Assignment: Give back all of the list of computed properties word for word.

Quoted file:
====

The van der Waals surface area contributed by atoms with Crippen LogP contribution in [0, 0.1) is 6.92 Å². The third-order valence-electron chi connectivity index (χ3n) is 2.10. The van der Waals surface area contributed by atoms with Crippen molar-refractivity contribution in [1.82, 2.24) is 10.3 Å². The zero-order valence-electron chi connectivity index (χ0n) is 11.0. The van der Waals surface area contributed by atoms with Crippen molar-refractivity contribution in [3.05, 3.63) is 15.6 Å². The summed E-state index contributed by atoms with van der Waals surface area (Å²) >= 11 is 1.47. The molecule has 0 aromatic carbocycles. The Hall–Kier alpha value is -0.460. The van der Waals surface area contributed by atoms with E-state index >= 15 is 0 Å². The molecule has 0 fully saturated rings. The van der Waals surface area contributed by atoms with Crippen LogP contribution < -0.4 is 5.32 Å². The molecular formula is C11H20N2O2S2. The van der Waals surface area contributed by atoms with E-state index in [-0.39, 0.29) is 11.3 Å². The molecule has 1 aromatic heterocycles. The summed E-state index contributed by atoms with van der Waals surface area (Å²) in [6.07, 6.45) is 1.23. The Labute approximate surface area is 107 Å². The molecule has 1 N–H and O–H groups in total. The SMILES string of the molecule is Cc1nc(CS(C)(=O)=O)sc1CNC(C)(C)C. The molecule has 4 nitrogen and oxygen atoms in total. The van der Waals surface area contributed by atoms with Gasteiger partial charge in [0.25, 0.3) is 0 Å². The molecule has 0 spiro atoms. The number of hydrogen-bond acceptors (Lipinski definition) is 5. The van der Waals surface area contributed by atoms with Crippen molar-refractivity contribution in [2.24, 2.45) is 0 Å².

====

The van der Waals surface area contributed by atoms with Crippen LogP contribution in [0, 0.1) is 6.92 Å². The third-order valence-electron chi connectivity index (χ3n) is 2.10. The van der Waals surface area contributed by atoms with Crippen molar-refractivity contribution in [1.82, 2.24) is 10.3 Å². The zero-order valence-electron chi connectivity index (χ0n) is 11.0. The van der Waals surface area contributed by atoms with Crippen molar-refractivity contribution in [3.05, 3.63) is 15.6 Å². The summed E-state index contributed by atoms with van der Waals surface area (Å²) >= 11 is 1.47. The molecule has 0 aromatic carbocycles. The Hall–Kier alpha value is -0.460. The van der Waals surface area contributed by atoms with E-state index >= 15 is 0 Å². The molecule has 0 fully saturated rings. The van der Waals surface area contributed by atoms with Crippen LogP contribution < -0.4 is 5.32 Å². The molecular formula is C11H20N2O2S2. The van der Waals surface area contributed by atoms with E-state index in [-0.39, 0.29) is 11.3 Å². The molecule has 1 aromatic heterocycles. The summed E-state index contributed by atoms with van der Waals surface area (Å²) in [6.07, 6.45) is 1.23. The Labute approximate surface area is 107 Å². The molecule has 1 N–H and O–H groups in total. The SMILES string of the molecule is Cc1nc(CS(C)(=O)=O)sc1CNC(C)(C)C. The molecule has 4 nitrogen and oxygen atoms in total. The van der Waals surface area contributed by atoms with Gasteiger partial charge in [0.25, 0.3) is 0 Å². The molecule has 0 spiro atoms. The number of hydrogen-bond acceptors (Lipinski definition) is 5. The van der Waals surface area contributed by atoms with Crippen molar-refractivity contribution in [2.24, 2.45) is 0 Å².